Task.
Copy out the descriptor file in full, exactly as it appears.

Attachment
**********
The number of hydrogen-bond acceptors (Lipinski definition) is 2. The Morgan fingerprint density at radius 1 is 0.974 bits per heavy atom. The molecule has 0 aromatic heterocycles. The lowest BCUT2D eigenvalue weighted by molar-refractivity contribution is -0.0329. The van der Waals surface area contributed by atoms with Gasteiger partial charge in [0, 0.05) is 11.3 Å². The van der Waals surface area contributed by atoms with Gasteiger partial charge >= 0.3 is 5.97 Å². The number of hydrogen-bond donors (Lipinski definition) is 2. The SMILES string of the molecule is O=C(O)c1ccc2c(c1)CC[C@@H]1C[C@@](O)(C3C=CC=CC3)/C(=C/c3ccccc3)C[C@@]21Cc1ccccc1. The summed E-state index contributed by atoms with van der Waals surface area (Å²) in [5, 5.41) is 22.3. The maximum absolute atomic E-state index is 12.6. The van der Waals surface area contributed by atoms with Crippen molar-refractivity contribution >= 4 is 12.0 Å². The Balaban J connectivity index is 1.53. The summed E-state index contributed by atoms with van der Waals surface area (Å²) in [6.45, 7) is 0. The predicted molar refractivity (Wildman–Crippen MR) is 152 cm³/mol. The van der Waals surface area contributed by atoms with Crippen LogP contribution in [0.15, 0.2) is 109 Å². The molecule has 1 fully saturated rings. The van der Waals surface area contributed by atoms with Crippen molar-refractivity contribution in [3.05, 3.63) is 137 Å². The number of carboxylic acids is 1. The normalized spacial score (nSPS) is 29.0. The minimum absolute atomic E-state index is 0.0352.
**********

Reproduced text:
The number of hydrogen-bond acceptors (Lipinski definition) is 2. The Morgan fingerprint density at radius 1 is 0.974 bits per heavy atom. The molecule has 0 aromatic heterocycles. The lowest BCUT2D eigenvalue weighted by molar-refractivity contribution is -0.0329. The van der Waals surface area contributed by atoms with Gasteiger partial charge in [0, 0.05) is 11.3 Å². The van der Waals surface area contributed by atoms with Gasteiger partial charge >= 0.3 is 5.97 Å². The number of hydrogen-bond donors (Lipinski definition) is 2. The SMILES string of the molecule is O=C(O)c1ccc2c(c1)CC[C@@H]1C[C@@](O)(C3C=CC=CC3)/C(=C/c3ccccc3)C[C@@]21Cc1ccccc1. The summed E-state index contributed by atoms with van der Waals surface area (Å²) in [5, 5.41) is 22.3. The maximum absolute atomic E-state index is 12.6. The van der Waals surface area contributed by atoms with Crippen molar-refractivity contribution >= 4 is 12.0 Å². The Balaban J connectivity index is 1.53. The summed E-state index contributed by atoms with van der Waals surface area (Å²) in [6.45, 7) is 0. The predicted molar refractivity (Wildman–Crippen MR) is 152 cm³/mol. The van der Waals surface area contributed by atoms with Crippen LogP contribution in [0.15, 0.2) is 109 Å². The molecule has 1 fully saturated rings. The van der Waals surface area contributed by atoms with Crippen molar-refractivity contribution in [3.05, 3.63) is 137 Å². The number of carboxylic acids is 1. The normalized spacial score (nSPS) is 29.0. The minimum absolute atomic E-state index is 0.0352.